Uber stock could jump 28% as the economy reopens but regulatory overhang is a risk, Wedbush says

Uber stock could jump 28% as the economy reopens but regulatory overhang is a risk, Wedbush says
Uber CEO Dara Khosrowshahi.Riccardo Savi/Getty Images
  • Uber stock could jump 28% amid the economic reopening, Wedbush says.
  • Analyst Dan Ives reiterated his "outperform" rating for Uber, but lowered his price target to $66.
  • Ives said "regulatory overhang" is a concern after the Biden administration's move to block a Trump-era rule affecting gig workers.

Uber stock could jump 28% amid rising demand as the economy continues to reopen, but "regulatory overhang" is a growing risk, according to Wedbush.

In a note to clients on Thursday, Wedbush's managing director of equity research, Dan Ives, said that Uber is "showing signs of a major recovery."

The analyst reiterated his "outperform" rating but lowered his price target to $66 per share from $76, citing "regulatory overhang."

The $66 price target represents a potential 28% jump in share prices from Wednesday's closing price of $51.18 per share.

Ives said that Uber's gross bookings and EBITDA were standouts in the company's first-quarter earnings report on Wednesday.


Gross bookings jumped 24% to a record high of $19.5 billion in the quarter compared to an analyst consensus estimate for $18.07 billion.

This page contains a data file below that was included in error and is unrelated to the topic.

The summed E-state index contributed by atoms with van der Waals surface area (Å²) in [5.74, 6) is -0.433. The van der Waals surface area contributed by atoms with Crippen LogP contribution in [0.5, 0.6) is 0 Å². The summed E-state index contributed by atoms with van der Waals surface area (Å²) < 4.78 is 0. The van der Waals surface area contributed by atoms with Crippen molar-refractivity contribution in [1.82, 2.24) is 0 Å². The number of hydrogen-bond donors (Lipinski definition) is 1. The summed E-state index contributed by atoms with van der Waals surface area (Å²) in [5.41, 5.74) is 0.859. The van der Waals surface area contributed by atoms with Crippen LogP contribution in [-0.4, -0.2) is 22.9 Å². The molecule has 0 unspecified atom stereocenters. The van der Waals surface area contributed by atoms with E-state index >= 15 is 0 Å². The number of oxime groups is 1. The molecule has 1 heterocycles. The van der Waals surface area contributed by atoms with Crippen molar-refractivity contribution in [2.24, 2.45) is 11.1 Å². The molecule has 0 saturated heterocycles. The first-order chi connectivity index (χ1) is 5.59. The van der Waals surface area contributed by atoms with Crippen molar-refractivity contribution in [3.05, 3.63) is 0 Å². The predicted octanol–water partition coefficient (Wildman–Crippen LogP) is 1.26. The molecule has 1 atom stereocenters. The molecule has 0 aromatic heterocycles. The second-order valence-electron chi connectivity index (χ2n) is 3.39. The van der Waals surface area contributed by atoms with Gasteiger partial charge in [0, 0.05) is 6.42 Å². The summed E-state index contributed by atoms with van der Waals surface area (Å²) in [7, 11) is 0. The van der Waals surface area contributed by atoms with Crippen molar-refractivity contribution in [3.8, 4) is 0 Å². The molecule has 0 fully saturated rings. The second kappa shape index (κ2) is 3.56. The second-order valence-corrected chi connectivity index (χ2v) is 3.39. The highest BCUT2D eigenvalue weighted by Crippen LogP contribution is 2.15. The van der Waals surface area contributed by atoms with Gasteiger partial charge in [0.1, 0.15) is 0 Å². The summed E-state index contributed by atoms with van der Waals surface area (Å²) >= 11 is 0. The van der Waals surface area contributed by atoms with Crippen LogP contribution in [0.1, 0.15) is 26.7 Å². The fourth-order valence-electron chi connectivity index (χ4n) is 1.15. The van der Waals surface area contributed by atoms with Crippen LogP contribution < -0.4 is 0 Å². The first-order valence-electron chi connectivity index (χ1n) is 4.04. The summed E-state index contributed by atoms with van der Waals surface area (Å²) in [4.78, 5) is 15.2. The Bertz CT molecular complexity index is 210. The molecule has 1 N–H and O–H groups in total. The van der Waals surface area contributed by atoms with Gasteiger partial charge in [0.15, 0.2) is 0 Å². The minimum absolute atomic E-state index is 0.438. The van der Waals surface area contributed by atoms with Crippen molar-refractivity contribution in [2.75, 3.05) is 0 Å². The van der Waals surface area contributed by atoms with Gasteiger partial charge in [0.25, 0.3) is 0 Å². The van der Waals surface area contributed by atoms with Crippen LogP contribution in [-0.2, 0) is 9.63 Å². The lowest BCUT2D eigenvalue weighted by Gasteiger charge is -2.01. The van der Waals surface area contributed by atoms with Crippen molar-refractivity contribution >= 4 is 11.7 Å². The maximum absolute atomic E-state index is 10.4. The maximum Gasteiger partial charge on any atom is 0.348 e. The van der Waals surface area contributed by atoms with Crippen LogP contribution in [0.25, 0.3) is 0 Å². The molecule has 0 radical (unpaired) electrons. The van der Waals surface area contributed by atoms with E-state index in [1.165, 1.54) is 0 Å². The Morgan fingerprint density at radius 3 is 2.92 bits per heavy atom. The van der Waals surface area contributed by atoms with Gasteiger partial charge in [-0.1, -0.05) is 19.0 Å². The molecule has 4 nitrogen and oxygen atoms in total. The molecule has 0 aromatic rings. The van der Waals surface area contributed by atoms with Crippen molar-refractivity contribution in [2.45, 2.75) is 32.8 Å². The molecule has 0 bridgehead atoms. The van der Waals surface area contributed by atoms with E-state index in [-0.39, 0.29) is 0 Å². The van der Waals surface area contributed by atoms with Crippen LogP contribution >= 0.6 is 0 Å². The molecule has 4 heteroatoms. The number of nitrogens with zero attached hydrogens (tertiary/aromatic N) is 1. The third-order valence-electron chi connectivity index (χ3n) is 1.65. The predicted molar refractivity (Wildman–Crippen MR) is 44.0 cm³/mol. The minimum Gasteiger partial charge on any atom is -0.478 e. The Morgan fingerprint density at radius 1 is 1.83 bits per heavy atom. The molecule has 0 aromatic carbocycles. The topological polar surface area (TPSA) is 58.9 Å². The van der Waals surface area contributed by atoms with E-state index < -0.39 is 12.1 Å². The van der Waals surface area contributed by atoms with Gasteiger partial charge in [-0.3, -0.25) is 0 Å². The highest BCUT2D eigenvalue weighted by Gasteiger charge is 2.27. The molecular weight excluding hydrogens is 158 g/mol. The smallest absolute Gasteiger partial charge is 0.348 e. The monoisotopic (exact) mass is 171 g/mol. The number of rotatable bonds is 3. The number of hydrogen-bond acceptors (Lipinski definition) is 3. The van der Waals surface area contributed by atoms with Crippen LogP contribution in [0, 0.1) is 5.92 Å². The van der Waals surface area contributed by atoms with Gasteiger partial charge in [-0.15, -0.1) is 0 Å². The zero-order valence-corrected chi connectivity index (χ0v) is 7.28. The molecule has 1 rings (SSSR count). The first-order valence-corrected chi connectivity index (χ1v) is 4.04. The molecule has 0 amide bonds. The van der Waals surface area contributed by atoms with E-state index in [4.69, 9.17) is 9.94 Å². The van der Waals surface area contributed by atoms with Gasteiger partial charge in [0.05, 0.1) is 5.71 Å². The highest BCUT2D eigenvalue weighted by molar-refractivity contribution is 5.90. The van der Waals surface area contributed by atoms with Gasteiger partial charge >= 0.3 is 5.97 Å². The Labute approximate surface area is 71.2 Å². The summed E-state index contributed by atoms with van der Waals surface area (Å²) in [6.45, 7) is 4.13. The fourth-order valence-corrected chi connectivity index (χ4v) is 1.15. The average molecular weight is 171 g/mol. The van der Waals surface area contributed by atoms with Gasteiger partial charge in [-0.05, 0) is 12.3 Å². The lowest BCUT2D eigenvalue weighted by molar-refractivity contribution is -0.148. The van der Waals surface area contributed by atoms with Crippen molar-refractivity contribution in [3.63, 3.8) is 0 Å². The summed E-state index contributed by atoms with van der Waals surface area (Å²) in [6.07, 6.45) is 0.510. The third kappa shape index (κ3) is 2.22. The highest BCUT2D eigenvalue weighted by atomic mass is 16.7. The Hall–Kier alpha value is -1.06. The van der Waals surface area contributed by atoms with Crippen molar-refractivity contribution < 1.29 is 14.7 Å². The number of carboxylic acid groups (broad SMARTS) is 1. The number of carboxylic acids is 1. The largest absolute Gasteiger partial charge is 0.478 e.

The overall jump in bookings came despite a 38% year-over-year drop in mobility bookings due to the pandemic.

Uber was able to boost its top-line performance with its delivery business which saw a 166% increase in bookings.

While restaurant delivery revenue is likely to fall as the economy continues to reopen, Ives said that the increase in mobility and non-restaurant delivery revenue will more than makeup for the loss.

Adjusted EBITDA losses also improved by $95 million in the first quarter, adding credence to Uber's claims that it will hit profitability in the second half of the year.


Despite a strong quarter from Uber, the stock is under pressure after the Biden administration announced it will end a Trump-era independent contractor rule affecting gig workers.

"By withdrawing the independent contractor rule, we will help preserve essential worker rights and stop the erosion of worker protections that would have occurred had the rule gone into effect," Labor Secretary Marty Walsh said in a statement, per Reuters.

"Too often, workers lose important wage and related protections when employers misclassify them as independent contractors," Walsh added.

In his note to clients, Wedbush's Ives called the regulatory environment "the elephant in the room" and a potentially "troubling scenario/overhang for the bulls."

He noted that Uber took a $600 million charge to its expenses in the March quarter based on the recent UK reclassification of its drivers.


The analyst said this highlights the "complex and costly nature of these labor changes."

"In a nutshell, we remain bullish on Uber and believe this is a core recovery name to own for the next year as ridesharing rebounds and the delivery business finds a normalized growth rate. That said, we believe the regulatory overhang is now a $10+ overhang on the stock as the Street better grasps the labor changes coming out of the Biden White House," Ives concluded.